Ecosystem management

Addressing the Global Amphibian Crisis by Integrating Policy, Planning, and Research

Amphibians are among the most threatened groups of organisms on the planet, with over one third of the evaluated 6300 species listed as threatened and a further one third exhibiting declining populations. In 2005, an Amphibian Conservation Action Plan (ACAP) was drafted as a general framework for amphibian conservation worldwide. This framework needs to be downscaled and tailored to the unique challenges that amphibians face in different parts of the world, and translated into specific actions needed to safeguard local amphibian faunas.

Implementing the Ecosystem Approach to Water Resources Management: learning from scenarios for transboundary river basins

Protecting and adequately managing water resources is a cross-cutting issue relevant for environmental sustainability, climate change adaptation, sanitation, economy, socio-political interaction, livelihoods and human well-being. Unfortunately, such complex endeavor has proven to be easier said than done in most regions; situation that turns more complicated when considering the transboundary character of most freshwater ecosystems in the world. In a transboundary context, shared resources are subject to competition, different jurisdictions and contrasting interests.

Mainstreaming Environmental Sustainability, Disaster Risk Reduction and Climate Change

Dealing with the impacts of climate change and natural catastrophes is becoming an increasingly high priority for decision makers across the globe. The amount of global GDP exposed to harm by disasters had tripled from $525.7 billion 40 years ago to $1.58 trillion. Moreover, climate change is expected to increase the risk of disasters, and many of the predicted impacts of climate changes are identical to those being currently addressed by hazard managers, particularly in coastal areas and watercourses.

Sharing benefits and efforts from transboundary conservation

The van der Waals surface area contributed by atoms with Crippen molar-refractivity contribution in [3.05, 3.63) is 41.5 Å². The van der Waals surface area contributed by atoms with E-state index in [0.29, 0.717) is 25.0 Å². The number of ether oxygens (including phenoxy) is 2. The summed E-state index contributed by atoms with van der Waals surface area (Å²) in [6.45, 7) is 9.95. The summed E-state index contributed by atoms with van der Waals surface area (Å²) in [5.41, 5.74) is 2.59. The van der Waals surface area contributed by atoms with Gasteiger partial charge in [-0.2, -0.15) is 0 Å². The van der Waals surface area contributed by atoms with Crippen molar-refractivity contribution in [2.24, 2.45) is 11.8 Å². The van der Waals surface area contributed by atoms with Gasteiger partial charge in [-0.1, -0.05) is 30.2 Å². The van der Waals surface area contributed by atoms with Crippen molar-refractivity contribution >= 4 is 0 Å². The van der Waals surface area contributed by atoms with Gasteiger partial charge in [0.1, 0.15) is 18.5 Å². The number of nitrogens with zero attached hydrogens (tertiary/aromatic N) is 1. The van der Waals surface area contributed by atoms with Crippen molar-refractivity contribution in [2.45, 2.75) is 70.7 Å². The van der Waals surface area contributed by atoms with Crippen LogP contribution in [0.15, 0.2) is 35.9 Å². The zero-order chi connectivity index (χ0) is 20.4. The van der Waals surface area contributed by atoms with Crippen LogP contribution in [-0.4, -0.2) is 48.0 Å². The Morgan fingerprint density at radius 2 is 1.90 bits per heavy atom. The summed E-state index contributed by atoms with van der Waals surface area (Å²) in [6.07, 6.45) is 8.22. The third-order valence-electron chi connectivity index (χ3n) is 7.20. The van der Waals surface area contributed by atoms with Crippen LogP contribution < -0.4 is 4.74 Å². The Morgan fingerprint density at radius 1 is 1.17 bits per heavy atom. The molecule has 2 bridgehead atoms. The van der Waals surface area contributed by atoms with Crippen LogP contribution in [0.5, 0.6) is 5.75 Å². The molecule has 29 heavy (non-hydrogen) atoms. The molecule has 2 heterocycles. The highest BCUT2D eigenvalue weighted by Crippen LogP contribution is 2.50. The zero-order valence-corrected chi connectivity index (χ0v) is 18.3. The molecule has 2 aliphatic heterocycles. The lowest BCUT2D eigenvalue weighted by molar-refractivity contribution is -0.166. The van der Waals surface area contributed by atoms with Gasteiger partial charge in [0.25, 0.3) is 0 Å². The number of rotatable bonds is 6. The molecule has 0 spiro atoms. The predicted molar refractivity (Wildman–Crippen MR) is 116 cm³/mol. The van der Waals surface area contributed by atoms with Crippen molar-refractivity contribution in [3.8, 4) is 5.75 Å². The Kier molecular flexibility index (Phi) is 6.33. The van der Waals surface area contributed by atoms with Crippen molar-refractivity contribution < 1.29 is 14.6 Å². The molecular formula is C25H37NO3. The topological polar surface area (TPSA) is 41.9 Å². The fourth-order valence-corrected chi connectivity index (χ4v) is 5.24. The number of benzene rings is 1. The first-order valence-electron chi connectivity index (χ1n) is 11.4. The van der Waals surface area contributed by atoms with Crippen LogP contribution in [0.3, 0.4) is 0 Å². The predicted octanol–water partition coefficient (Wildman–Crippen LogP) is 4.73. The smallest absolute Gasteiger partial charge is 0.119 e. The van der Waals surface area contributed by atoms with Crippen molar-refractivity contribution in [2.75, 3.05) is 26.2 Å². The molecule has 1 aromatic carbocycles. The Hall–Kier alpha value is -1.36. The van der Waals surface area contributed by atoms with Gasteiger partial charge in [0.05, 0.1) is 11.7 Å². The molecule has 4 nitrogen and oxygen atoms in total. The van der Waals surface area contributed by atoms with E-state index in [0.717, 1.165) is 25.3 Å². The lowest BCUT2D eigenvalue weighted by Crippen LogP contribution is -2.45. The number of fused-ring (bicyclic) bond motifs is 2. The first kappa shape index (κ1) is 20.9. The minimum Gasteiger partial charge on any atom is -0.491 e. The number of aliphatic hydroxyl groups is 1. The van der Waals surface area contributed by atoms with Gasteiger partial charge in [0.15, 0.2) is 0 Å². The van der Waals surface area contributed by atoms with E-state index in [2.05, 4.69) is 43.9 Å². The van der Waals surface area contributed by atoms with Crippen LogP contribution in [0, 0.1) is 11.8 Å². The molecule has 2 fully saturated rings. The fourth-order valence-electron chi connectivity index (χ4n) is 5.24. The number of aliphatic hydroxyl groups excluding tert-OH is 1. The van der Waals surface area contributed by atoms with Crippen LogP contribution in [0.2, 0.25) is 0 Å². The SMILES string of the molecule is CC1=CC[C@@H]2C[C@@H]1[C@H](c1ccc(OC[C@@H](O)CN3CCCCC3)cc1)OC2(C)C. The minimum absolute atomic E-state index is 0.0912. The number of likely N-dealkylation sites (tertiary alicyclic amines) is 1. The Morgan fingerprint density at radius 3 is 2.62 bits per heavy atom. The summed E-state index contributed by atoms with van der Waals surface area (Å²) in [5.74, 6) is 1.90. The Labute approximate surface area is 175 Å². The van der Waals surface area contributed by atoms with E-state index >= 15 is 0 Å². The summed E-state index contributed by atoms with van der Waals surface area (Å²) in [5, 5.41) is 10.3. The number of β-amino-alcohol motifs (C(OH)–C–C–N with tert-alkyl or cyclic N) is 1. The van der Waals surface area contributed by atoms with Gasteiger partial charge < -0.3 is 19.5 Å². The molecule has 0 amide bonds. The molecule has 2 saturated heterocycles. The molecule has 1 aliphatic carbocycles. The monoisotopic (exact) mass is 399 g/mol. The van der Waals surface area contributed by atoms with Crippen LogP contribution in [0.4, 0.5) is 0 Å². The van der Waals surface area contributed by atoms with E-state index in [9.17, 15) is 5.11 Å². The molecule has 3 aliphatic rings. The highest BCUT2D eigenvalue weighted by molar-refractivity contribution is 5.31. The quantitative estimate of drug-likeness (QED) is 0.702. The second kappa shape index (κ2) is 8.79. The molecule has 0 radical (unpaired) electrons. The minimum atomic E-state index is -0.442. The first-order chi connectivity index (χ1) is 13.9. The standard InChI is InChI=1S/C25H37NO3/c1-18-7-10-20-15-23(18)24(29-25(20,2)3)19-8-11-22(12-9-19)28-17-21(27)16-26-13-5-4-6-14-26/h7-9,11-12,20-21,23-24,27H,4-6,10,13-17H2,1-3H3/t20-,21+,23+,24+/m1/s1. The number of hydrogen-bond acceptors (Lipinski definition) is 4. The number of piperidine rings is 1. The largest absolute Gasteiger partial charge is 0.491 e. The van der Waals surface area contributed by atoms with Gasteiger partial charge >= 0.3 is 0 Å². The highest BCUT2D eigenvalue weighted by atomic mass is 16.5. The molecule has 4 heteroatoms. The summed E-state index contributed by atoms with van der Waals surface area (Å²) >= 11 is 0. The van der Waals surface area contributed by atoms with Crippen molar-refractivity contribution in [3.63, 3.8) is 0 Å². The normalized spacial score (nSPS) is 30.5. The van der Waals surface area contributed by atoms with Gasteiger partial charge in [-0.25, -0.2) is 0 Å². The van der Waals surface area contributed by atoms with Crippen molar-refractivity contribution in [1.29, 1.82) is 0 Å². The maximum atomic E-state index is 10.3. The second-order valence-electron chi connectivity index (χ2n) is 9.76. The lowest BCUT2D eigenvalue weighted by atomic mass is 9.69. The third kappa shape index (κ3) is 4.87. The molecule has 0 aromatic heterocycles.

The workshop will present key achievements and approaches in transboundary conservation in order to enable discussion to help share knowledge, experience and solutions, and advance global transboundary conservation practice. The workshop will bring forward some of the most prominent transboundary initiatives and case studies such as the European Green Belt and Korean DMZ as a basis for an open and interactive dialogue on the current state and future prospects of transboundary conservation.

Building a Global Coalition for Landscapes for People, Food, and Nature

The ecosystem approach is now well-established as a strategy for managing the conservation and sustainable use of natural resources in diverse contexts. But until recently, this approach was rarely applied to agricultural landscapes where food production is a principal objective and dominant land use.

Managing Wild Species and Systems for Food Security

One of the greatest challenges facing humanity is ensuring food security for the 9 billion people expected by the year 2050 while conserving biodiversity and ecosystem services furnished by natural systems. Two linked pathways toward a solution will be explored by this workshop: the use of more diversity in agricultural systems, including tapping the variation within wild plant species related to food crops, and managing forest systems more effectively for food. Many wild relatives of important food crops are at risk as their habitats are threatened by poor management and encroachment.

Conserving and Restoring Coastal Wetlands Globally: Identifying Opportunities and Constraints

Coastal habitats such as shellfish reefs, mangroves, tidal flats and salt marshes are the engines of prosperity for coastal communities and some of the most degraded ecosystems on earth. People depend on these habitats for food and, in some instances even protection from storms, but coastal habitats continue to be damaged by an array of acute and chronic stressors. As more people live in coastal areas, the loss of these habitats has local, regional and even global consequences, and restoration of these habitats is an element of marine conservation that will demand more attention.

Putting Natural Solutions to Work: Mainstreaming protected areas into climate change responses

This workshop will focus on mainstreaming the role of protected areas as an essential part of the global response to climate change. It will demonstrate how protected areas enhance ecological, social, and economic resilience to climate change, protect natural carbon reservoirs, and respond to national and local development needs such as water resources, disaster risk reduction, and coastal zone management.

Empowering rural stewardship to conserve biodiversity and enhance ecosystem services

Agricultural communities, the world over, are coping with change - in climate, governance, markets and costs. To adapt, many farmers (particularly smallholders) rely on natural resources and ecosystem services to help maintain their food production systems and livelihoods. Deriving key ecosystem services from native biodiversity, such as pest control, pollination, water retention, and soil improvement, farmers are better prepared to adapt to the changes they face while promoting biodiversity conservation.

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